Watching the Chile Mine Rescue

Yesterday, I had the opportunity to spend much of the evening inside the Al Jazeera newsroom in Washington, DC. It was a unique opportunity to see how a newsroom functioned while covering a major global story–the rescue of “Los 33,” the miners trapped and, as I write this, slowly and happily emerging from the San Jose mine in Chile.

As readers of this blog (and of Coal Mountain Elementary) will know, I am typically quite critical of the major media’s coverage of the mining industry–the trend of sensationalizing the “miracle narrative” while neglecting the almost daily death toll in the industry, the heartless pairing of stories about miners’ deaths with advertisements from  global energy lobbyists, the rote structures used when covering the death of miners (particularly in China), etc.

Yet from my seat behind Al Jazeera anchor Shihab Rattansi yesterday, I was fortunate to see that another kind of media coverage was possible. I watched the critical consciousness of a news anchor at work. Instead of the bombastic purple prose of CNN this morning (did anyone else catch that butterfly in the mine segment? why was that reporter grimacing behind the flames all the time? is there some relationship between butterflies and over-earnestly reporting from behind a large campfire that I’m not getting?), Rattansi critically pushed his guests and the on-site Al Jazeera reporters. Ecopoetics editor Jonathan Skinner messaged me after my first segment: “Clear statement[s] on the need for union presence and for development of alternative energy technologies. A *little* soft on the mining corporations, but I know you don’t want to get kicked off the show!” For me, it felt like I’d made it through the first round of critical conversation’s version of a heavyweight fight.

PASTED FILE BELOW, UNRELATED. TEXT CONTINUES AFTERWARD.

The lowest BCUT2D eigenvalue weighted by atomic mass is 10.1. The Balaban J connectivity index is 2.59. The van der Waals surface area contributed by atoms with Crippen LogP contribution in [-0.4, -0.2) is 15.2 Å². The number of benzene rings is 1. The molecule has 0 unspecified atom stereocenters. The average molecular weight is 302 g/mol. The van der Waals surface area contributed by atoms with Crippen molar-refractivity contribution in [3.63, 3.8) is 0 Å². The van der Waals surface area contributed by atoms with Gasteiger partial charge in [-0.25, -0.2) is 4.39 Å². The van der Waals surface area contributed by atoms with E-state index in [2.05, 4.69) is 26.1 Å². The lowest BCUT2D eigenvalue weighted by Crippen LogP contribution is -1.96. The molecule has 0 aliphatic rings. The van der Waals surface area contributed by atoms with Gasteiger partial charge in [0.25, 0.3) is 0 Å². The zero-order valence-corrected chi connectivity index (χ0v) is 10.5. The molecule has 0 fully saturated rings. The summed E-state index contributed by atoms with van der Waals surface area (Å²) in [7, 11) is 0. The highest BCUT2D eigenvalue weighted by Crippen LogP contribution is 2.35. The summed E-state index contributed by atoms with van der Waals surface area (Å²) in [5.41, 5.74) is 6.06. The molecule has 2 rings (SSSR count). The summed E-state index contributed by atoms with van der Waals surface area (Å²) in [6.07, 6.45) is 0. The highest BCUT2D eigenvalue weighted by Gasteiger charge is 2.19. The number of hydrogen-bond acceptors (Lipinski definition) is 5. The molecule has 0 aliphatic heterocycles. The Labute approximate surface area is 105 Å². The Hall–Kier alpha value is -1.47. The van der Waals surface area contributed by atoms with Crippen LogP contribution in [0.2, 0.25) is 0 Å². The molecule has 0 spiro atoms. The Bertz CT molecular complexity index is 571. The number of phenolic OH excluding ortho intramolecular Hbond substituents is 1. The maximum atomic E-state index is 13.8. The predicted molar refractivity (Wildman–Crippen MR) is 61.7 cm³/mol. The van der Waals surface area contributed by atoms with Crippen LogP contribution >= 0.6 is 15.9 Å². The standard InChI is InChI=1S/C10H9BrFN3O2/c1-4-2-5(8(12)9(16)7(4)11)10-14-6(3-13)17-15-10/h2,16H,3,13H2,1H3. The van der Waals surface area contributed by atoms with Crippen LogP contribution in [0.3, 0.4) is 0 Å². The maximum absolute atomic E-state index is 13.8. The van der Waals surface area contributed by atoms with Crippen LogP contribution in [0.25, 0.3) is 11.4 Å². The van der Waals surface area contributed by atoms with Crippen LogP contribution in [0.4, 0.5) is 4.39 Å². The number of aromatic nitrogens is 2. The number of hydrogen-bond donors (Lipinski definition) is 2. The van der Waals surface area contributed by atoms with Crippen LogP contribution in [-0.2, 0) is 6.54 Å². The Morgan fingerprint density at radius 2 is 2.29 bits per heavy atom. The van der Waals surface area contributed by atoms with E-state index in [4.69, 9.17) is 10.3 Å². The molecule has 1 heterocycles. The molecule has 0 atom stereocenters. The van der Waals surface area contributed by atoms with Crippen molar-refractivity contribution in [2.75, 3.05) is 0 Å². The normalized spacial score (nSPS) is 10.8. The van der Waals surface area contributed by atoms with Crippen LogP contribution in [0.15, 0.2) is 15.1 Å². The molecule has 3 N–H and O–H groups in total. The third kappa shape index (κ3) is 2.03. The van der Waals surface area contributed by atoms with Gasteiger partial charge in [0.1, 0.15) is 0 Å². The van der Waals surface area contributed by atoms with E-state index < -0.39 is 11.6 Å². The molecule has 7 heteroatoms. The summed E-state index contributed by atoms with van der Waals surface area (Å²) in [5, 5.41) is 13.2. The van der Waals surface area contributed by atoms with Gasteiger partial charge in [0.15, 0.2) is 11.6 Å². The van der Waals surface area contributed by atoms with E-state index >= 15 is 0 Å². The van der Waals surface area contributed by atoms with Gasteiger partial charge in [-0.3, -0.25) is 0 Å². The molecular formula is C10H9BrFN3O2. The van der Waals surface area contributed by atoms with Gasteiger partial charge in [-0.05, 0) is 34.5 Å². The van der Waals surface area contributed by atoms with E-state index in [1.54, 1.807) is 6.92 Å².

Behind the scenes, Rattansi furiously performed research multi-tasking, simultaneously questioning the newsroom researcher who was following Twitter feeds from Copiapo as well as the other researchers, reading and highlighting wire feeds, asking off-camera questions of the reporters on the ground in Copiapo, listening to information coming in through his ear bud, taking cues from the cameraman, sitting still for touch-ups from the make-up artist, and nibbling a chocolate chip cookie during 60-second breaks. Little of this, as I’ve seen at the BBC and elsewhere, is atypical of the news anchor.

What was atypical was the way in which Rattansi processed this information when the camera was on. On multiple occasions throughout the night, he probed his interviewees about the media coverage of the event, particularly the seemingly staged presence of Chilean President (and former TV mogul) Sebastían Piñera. Rattansi criticized the “made for media” eventness of the entire rescue–mentioning frequently how closely the rescue was following a schedule released to the media earlier that day.

During each of my three segments last night, I felt engaged by someone who was not simply covering the story but someone who was questioning the story–someone who was not simply processing the tweets and the wire stories and the ear bud messages for the most heart-wrenching human interest stories (and the best Nielsen ratings), but someone who was processing all that information in order to simultaneously tell the story and question the story’s telling.

For all the time I spend critiquing the media (and trying to foreground not the occasional miracle but the everyday tragedy in the global mining sector), I was re-energized by spending an entire evening engaging the story of the rescue of the Bolivian and Chilean miners with Shihab Rattansi and the staff at Al Jazeera.


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